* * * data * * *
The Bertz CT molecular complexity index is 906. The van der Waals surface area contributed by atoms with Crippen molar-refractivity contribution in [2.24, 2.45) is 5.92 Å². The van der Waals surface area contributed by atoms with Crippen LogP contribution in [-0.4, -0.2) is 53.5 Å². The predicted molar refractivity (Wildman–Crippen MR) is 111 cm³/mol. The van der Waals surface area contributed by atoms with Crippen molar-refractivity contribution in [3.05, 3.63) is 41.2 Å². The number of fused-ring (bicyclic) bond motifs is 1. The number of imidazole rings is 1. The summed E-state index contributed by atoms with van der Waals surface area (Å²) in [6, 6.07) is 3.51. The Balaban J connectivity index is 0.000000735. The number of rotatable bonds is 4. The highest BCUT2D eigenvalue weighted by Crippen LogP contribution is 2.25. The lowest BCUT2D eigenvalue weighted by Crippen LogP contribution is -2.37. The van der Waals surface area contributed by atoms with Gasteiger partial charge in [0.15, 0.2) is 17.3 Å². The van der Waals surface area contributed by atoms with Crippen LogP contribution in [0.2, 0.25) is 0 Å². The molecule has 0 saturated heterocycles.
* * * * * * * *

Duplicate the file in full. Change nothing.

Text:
The Bertz CT molecular complexity index is 906. The van der Waals surface area contributed by atoms with Crippen molar-refractivity contribution in [2.24, 2.45) is 5.92 Å². The van der Waals surface area contributed by atoms with Crippen LogP contribution in [-0.4, -0.2) is 53.5 Å². The predicted molar refractivity (Wildman–Crippen MR) is 111 cm³/mol. The van der Waals surface area contributed by atoms with Crippen molar-refractivity contribution in [3.05, 3.63) is 41.2 Å². The number of fused-ring (bicyclic) bond motifs is 1. The number of imidazole rings is 1. The summed E-state index contributed by atoms with van der Waals surface area (Å²) in [6, 6.07) is 3.51. The Balaban J connectivity index is 0.000000735. The number of rotatable bonds is 4. The highest BCUT2D eigenvalue weighted by Crippen LogP contribution is 2.25. The lowest BCUT2D eigenvalue weighted by Crippen LogP contribution is -2.37. The van der Waals surface area contributed by atoms with Gasteiger partial charge in [0.15, 0.2) is 17.3 Å². The van der Waals surface area contributed by atoms with Crippen LogP contribution in [0.2, 0.25) is 0 Å². The molecule has 0 saturated heterocycles.